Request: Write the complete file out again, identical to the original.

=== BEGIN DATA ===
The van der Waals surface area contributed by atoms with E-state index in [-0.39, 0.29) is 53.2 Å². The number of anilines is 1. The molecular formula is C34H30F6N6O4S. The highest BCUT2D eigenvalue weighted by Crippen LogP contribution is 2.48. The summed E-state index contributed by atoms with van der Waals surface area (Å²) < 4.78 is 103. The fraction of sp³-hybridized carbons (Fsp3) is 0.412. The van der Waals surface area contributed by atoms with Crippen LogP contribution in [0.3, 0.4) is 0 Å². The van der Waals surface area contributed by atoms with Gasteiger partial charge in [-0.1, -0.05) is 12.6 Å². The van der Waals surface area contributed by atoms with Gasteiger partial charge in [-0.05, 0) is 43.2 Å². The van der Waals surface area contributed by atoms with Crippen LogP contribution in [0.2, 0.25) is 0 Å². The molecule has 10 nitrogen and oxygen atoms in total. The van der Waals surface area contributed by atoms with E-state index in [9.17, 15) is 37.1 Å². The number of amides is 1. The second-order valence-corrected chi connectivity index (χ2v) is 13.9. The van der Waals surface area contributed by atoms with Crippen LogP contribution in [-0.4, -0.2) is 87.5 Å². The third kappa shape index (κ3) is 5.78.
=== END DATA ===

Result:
The van der Waals surface area contributed by atoms with E-state index in [-0.39, 0.29) is 53.2 Å². The number of anilines is 1. The molecular formula is C34H30F6N6O4S. The highest BCUT2D eigenvalue weighted by Crippen LogP contribution is 2.48. The summed E-state index contributed by atoms with van der Waals surface area (Å²) < 4.78 is 103. The fraction of sp³-hybridized carbons (Fsp3) is 0.412. The van der Waals surface area contributed by atoms with Crippen LogP contribution in [0.3, 0.4) is 0 Å². The van der Waals surface area contributed by atoms with Gasteiger partial charge in [-0.1, -0.05) is 12.6 Å². The van der Waals surface area contributed by atoms with Gasteiger partial charge in [-0.05, 0) is 43.2 Å². The van der Waals surface area contributed by atoms with Crippen LogP contribution in [0.2, 0.25) is 0 Å². The molecule has 10 nitrogen and oxygen atoms in total. The van der Waals surface area contributed by atoms with E-state index in [9.17, 15) is 37.1 Å². The number of amides is 1. The second-order valence-corrected chi connectivity index (χ2v) is 13.9. The van der Waals surface area contributed by atoms with Crippen LogP contribution in [-0.4, -0.2) is 87.5 Å². The third kappa shape index (κ3) is 5.78.